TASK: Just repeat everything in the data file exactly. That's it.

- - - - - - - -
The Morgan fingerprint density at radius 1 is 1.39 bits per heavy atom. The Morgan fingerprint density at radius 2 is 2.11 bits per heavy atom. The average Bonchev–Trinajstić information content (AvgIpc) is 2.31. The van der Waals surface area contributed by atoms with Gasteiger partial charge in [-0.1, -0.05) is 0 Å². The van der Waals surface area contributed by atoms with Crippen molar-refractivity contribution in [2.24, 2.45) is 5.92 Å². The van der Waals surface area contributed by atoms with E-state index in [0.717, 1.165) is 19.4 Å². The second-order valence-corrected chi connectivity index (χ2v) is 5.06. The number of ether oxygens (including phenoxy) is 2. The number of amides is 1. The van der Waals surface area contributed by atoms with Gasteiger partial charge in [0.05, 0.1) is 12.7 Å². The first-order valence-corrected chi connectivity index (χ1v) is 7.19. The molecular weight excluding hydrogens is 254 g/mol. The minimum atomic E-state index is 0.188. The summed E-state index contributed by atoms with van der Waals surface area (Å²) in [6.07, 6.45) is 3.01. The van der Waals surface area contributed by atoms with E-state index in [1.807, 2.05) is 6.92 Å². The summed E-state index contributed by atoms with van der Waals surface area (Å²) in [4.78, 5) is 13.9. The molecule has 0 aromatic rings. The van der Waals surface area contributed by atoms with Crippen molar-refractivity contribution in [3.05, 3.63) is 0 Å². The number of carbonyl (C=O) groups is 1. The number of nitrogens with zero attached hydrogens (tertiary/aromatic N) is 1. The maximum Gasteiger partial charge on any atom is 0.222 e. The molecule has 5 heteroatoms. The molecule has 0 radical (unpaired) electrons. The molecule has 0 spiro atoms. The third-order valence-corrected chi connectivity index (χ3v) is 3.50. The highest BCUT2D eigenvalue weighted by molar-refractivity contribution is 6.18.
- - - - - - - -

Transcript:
The Morgan fingerprint density at radius 1 is 1.39 bits per heavy atom. The Morgan fingerprint density at radius 2 is 2.11 bits per heavy atom. The average Bonchev–Trinajstić information content (AvgIpc) is 2.31. The van der Waals surface area contributed by atoms with Gasteiger partial charge in [-0.1, -0.05) is 0 Å². The van der Waals surface area contributed by atoms with Crippen molar-refractivity contribution in [2.24, 2.45) is 5.92 Å². The van der Waals surface area contributed by atoms with E-state index in [0.717, 1.165) is 19.4 Å². The second-order valence-corrected chi connectivity index (χ2v) is 5.06. The number of ether oxygens (including phenoxy) is 2. The number of amides is 1. The van der Waals surface area contributed by atoms with Gasteiger partial charge in [0.05, 0.1) is 12.7 Å². The first-order valence-corrected chi connectivity index (χ1v) is 7.19. The molecular weight excluding hydrogens is 254 g/mol. The minimum atomic E-state index is 0.188. The summed E-state index contributed by atoms with van der Waals surface area (Å²) in [6.07, 6.45) is 3.01. The van der Waals surface area contributed by atoms with E-state index in [1.807, 2.05) is 6.92 Å². The summed E-state index contributed by atoms with van der Waals surface area (Å²) in [4.78, 5) is 13.9. The molecule has 0 aromatic rings. The van der Waals surface area contributed by atoms with Crippen molar-refractivity contribution in [3.05, 3.63) is 0 Å². The number of carbonyl (C=O) groups is 1. The number of nitrogens with zero attached hydrogens (tertiary/aromatic N) is 1. The maximum Gasteiger partial charge on any atom is 0.222 e. The molecule has 5 heteroatoms. The molecule has 0 radical (unpaired) electrons. The molecule has 0 spiro atoms. The third-order valence-corrected chi connectivity index (χ3v) is 3.50. The highest BCUT2D eigenvalue weighted by molar-refractivity contribution is 6.18.